The research was funded by the Medical Research Council and the Wellcome Trust.
T. Shahid et al. 'Structure and Mechanism of Action of the BRCA2 Breast Cancer Tumor Suppressor.' Nature Structural and Molecular Biology, 5 October 2014.
About Imperial College London
Consistently rated amongst the world's best universities, Imperial College London is a science-based institution with a reputation for excellence in teaching and research that attracts 14,000 students and 6,000 staff of the highest international quality. Innovative research at the College explores the interface between science, medicine, engineering and business, delivering practical solutions that improve quality of life and the environment - underpinned by a dynamic enterprise culture.
Since its foundation in 1907, Imperial's contributions to society have included the discovery of penicillin, the development of holography and the foundations of fibre optics. This commitment to the application of research for the benefit of all continues today, with current focuses including interdisciplinary collaborations to improve global health, tackle climate change, develop sustainable sources of energy and address security challenges.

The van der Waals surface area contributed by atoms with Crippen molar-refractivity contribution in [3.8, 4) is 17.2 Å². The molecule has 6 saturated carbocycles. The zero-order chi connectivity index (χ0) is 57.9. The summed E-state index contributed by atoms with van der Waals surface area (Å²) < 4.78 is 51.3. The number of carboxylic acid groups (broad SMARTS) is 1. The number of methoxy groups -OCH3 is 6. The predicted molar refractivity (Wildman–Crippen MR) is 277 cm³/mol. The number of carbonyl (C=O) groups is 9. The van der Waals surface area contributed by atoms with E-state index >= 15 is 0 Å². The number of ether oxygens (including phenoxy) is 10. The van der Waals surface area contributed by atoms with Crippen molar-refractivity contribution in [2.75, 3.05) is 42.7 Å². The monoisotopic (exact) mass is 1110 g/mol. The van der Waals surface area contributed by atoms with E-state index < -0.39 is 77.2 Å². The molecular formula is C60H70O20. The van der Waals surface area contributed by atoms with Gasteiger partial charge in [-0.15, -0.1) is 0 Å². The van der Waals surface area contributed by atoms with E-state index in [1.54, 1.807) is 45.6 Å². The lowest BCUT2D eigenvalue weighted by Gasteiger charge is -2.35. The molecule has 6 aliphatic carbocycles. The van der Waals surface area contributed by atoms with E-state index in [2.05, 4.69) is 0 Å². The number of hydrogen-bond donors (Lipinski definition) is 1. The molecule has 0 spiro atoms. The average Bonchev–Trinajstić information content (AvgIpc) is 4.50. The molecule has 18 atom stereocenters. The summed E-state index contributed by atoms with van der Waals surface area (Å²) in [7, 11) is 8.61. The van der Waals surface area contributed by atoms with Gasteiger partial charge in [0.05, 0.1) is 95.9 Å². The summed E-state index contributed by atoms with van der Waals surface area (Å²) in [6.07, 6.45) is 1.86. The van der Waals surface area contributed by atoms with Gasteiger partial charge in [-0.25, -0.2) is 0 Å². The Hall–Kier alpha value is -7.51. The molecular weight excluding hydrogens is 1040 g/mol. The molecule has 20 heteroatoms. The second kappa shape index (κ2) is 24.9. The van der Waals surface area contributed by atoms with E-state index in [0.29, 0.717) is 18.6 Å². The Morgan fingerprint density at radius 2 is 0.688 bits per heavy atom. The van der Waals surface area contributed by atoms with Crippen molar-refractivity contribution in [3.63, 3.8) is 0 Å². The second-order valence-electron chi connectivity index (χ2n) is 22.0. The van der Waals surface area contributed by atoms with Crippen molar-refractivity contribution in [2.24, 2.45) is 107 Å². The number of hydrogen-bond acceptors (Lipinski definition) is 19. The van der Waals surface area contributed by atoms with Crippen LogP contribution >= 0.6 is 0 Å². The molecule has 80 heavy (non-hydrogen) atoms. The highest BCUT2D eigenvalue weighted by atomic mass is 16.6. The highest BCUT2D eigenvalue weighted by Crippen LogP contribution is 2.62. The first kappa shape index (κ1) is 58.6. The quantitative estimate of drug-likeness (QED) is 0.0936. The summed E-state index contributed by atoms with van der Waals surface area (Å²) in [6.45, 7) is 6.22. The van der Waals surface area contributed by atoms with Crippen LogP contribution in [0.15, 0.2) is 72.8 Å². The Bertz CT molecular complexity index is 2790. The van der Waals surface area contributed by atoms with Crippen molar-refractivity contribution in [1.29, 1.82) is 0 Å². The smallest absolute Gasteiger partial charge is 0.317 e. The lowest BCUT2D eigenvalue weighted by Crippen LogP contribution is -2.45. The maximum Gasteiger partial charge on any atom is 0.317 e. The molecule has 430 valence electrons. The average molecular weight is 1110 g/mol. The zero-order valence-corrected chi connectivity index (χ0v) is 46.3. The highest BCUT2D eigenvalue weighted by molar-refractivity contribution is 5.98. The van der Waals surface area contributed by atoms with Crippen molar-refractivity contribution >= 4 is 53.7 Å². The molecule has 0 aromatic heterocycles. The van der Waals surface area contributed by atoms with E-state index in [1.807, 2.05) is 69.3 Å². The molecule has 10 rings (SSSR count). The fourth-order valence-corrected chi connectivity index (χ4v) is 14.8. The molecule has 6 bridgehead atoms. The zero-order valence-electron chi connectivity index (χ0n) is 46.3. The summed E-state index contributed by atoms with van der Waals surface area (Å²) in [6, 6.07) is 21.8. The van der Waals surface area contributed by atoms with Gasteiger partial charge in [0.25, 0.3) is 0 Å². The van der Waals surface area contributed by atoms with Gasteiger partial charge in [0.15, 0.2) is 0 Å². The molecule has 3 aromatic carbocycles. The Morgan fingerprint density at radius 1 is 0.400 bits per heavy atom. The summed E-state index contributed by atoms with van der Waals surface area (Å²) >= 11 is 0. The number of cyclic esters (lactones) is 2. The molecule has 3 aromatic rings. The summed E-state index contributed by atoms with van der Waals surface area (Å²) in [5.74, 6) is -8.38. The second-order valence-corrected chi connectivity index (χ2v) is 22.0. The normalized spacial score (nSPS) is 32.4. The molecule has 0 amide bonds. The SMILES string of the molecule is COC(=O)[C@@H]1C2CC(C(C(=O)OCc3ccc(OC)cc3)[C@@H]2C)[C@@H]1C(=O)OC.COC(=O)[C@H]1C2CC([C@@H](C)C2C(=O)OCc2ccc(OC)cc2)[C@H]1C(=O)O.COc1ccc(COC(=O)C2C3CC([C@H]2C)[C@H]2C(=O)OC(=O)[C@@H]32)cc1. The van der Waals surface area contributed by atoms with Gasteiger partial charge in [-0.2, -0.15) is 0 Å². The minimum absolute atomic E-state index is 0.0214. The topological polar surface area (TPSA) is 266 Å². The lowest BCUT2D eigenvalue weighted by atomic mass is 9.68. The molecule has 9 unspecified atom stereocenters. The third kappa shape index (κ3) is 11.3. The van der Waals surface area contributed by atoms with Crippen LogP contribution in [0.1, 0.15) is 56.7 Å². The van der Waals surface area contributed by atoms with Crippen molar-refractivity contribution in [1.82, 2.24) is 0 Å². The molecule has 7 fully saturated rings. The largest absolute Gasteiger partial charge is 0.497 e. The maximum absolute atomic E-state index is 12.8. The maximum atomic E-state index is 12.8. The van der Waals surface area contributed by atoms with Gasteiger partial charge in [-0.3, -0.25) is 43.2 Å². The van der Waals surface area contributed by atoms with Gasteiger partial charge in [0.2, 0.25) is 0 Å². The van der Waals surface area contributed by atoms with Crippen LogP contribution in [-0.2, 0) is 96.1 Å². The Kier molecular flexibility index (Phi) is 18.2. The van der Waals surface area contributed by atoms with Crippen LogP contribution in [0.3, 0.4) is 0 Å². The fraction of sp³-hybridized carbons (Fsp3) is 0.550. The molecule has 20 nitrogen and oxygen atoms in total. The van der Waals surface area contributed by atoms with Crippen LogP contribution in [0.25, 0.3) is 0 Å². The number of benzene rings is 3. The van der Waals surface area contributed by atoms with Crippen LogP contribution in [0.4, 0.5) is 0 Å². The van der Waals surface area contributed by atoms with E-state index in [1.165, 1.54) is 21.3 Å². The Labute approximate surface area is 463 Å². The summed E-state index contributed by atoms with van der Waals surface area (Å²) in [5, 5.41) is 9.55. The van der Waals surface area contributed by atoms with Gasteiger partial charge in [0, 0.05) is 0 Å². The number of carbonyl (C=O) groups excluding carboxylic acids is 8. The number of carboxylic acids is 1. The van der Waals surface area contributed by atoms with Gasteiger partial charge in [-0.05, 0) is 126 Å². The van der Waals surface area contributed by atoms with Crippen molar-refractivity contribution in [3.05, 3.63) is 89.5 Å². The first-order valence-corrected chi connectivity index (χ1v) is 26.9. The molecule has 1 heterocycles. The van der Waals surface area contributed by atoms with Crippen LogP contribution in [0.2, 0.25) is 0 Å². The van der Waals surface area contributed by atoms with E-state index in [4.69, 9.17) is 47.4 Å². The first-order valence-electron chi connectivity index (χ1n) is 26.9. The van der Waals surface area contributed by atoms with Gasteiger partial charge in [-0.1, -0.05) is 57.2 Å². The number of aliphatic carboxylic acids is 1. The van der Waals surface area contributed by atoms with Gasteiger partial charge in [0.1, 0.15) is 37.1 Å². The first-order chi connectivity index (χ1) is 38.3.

In 2007, Imperial College London and Imperial College Healthcare NHS Trust formed the UK's first Academic Health Science Centre. This unique partnership aims to improve the quality of life of patients and populations by taking new discoveries and translating them into new therapies as quickly as possible.
About the Medical Research Council
The Medical Research Council has been at the forefront of scientific discovery to improve human health. Founded in 1913 to tackle tuberculosis, the MRC now invests taxpayers' money in some of the best medical research in the world across every area of health. Twenty-nine MRC-funded researchers have won Nobel prizes in a wide range of disciplines, and MRC scientists have been behind such diverse discoveries as vitamins, the structure of DNA and the link between smoking and cancer, as well as achievements such as pioneering the use of randomised controlled trials, the invention of MRI scanning, and the development of a group of antibodies used in the making of some of the most successful drugs ever developed. Today, MRC-funded scientists tackle some of the greatest health problems facing humanity in the 21st century, from the rising tide of chronic diseases associated with ageing to the threats posed by rapidly mutating micro-organisms. http://www.mrc.ac.uk
Sam Wong | Eurek Alert!
Meadows beat out shrubs when it comes to storing carbon
23.11.2017 | Norwegian University of Science and Technology
Migrating Cells: Folds in the cell membrane supply material for necessary blebs
23.11.2017 | Westfälische Wilhelms-Universität Münster